the State Council doubled to 150 million the number of citizens
allowed individual travel to the city. The scheme has been extended
to residents of a further 16 of the country's wealthiest cities.
Since last July, when mainland authorities began exempting some
travellers from the requirement that they visit HK in tour groups,
more than 1.6 million people from Shanghai, Beijing, and 14 cities
in Guangdong, have visited. With each visitor spending an average
of $5,600, the economic benefit to HK has been almost $9 billion.
HK's tourism, retail and food sectors are promoting their wares
ahead of the arrival of more than 400,000 mainland visitors during
the May Day holiday week.
Property: High reserve prices offered for the first two sites
to be auctioned after a 19-month freeze on land sales indicate the
growing strength of the property market, experts say. Two residential
sites in the New Territories will be auctioned next month with offered
prices at the upper end of market expectations. Under the land sale
system, a developer offers the Land Department a minimum price it
guarantees to pay for a site. If that price meets the government's
target reserve, the site will be brought to auction. The government
announced the land sale suspension in November 2002 in a bid to
shore up the housing market, which had slumped since 1997.
Hong Kong Exchanges and Clearing wins higher profile in Guangzhou
and Shanghai: HKEx has been given approval to set up "contact
points" in Guangzhou and Shanghai.The authorities allow foreign
exchanges to have just one representative office in the mainland.
The HKEx was granted the two contact points after opening its representative
office in Beijing in November last year.
Bonds: The HK government launched its first securitised bond
issue. The bonds, worth $6 billion, are backed by tolls from five
tunnels and the Tsing Ma Bridge. Last year the government announced
plans to sell $112.5 billion of assets and debts within five years
to tackle the deficit. Retail investors may subscribe to three-year
bonds at an annual interest rate of 2.75 per cent, five-year bonds
at 3.6 per cent or seven-year bonds at 4.28 per cent. By comparison,
a two-year HK dollar fixed deposit earns about 0.8 per cent a year
and savings accounts pay 0.001 per cent, or $10 for every $1 million
on deposit. According to the Secretary for Financial Services and
the Treasury the next step would be to issue $20 billion in government
bonds before the summer.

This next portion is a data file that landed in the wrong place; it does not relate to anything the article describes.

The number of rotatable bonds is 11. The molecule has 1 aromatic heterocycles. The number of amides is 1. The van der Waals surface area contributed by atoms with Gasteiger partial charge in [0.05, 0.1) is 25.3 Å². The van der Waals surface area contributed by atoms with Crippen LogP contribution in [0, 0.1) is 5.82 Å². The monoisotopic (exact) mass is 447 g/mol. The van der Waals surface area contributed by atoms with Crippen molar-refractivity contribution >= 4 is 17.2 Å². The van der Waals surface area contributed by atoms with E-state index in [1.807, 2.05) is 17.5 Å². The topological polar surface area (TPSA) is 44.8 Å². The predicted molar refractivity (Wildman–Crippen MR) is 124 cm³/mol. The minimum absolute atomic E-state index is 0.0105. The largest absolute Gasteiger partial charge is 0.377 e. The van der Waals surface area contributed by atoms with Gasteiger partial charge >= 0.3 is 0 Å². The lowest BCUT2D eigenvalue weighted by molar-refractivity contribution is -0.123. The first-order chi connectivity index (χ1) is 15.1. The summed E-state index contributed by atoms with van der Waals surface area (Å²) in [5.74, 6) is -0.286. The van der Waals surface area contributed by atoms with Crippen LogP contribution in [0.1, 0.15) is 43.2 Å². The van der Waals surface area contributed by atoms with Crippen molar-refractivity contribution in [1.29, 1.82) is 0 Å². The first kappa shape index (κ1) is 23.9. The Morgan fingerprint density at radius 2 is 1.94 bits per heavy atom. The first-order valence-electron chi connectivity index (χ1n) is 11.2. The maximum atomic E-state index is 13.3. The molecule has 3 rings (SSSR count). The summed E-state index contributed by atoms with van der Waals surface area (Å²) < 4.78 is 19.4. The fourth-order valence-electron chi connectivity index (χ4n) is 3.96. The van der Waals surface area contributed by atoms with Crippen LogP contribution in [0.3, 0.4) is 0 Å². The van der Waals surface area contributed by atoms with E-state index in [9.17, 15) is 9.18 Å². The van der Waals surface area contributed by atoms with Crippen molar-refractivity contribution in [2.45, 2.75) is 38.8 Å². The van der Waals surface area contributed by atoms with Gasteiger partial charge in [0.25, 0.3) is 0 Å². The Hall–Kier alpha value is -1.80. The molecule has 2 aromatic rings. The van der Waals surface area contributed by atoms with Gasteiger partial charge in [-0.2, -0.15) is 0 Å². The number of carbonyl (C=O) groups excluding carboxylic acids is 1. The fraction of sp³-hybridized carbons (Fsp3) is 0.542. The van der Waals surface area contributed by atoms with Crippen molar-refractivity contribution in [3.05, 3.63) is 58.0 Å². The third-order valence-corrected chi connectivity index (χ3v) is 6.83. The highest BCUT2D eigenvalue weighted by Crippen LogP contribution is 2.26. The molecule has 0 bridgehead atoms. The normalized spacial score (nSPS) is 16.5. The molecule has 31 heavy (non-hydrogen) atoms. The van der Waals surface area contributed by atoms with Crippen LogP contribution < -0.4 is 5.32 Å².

The HK Monetary Authority published its Annual Report for 2003
on April 26. The Report reviews recent trends and events in monetary
and banking affairs and reports on the HKMA's work during the year.
It also sets out plans for the coming year.
CEPA : Nearly 170 HK permanent residents have been given
approval to open shops in Guangdong without mainland business partners.
A total of 200 applications to open shops filed by HK and Macau
residents have been approved so far, according to Guangdong authorities.
Under the Closer Economic Partnership Arrangement (CEPA), HK permanent
residents can set up stores in Guangdong without a partner.
The HK Gifts & Premium Fair 2004 opened on April 28:
according to an opening speech this fair is the premier event of
its kind in the region, this year with more than 3,400 exhibitors.
It has long been recognised as the best sourcing hub in Asia and
as a premier networking venue for industry players.
The first "Survey on Business Attitudes to Intellectual
Property" reveals that the awareness level of intellectual
property rights among the business sector in HK is remarkably high.
More than 90% of respondents understood what items were protected
by intellectual property and 95% of them considered that it was
necessary to protect intellectual property rights in the business
environment of HK. The respondents in general believed that the
intellectual property infringement was now quite serious.
HK's economic development is being hampered by insufficient
investment in science and technology-based industries, according
to one of the world's foremost economists, Jeffrey Sachs. He said
"From an economic development point of view, it is the capacity